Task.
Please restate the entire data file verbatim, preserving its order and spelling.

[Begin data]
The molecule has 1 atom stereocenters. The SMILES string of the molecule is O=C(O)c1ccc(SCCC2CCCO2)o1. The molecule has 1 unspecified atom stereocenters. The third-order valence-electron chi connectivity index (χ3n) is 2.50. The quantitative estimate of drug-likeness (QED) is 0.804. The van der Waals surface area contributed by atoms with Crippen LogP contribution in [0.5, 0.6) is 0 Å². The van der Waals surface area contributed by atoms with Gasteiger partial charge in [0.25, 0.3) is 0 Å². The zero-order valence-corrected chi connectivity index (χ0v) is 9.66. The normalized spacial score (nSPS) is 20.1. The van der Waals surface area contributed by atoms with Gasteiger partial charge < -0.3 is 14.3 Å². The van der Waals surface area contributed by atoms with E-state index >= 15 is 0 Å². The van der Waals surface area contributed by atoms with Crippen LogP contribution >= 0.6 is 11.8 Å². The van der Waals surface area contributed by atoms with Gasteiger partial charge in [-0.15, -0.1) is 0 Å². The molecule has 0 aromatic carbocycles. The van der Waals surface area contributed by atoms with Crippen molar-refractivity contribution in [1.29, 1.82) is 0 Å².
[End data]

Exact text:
The molecule has 1 atom stereocenters. The SMILES string of the molecule is O=C(O)c1ccc(SCCC2CCCO2)o1. The molecule has 1 unspecified atom stereocenters. The third-order valence-electron chi connectivity index (χ3n) is 2.50. The quantitative estimate of drug-likeness (QED) is 0.804. The van der Waals surface area contributed by atoms with Crippen LogP contribution in [0.5, 0.6) is 0 Å². The van der Waals surface area contributed by atoms with Gasteiger partial charge in [0.25, 0.3) is 0 Å². The zero-order valence-corrected chi connectivity index (χ0v) is 9.66. The normalized spacial score (nSPS) is 20.1. The van der Waals surface area contributed by atoms with Gasteiger partial charge < -0.3 is 14.3 Å². The van der Waals surface area contributed by atoms with E-state index >= 15 is 0 Å². The van der Waals surface area contributed by atoms with Crippen LogP contribution >= 0.6 is 11.8 Å². The van der Waals surface area contributed by atoms with Gasteiger partial charge in [-0.15, -0.1) is 0 Å². The molecule has 0 aromatic carbocycles. The van der Waals surface area contributed by atoms with Crippen molar-refractivity contribution in [1.29, 1.82) is 0 Å².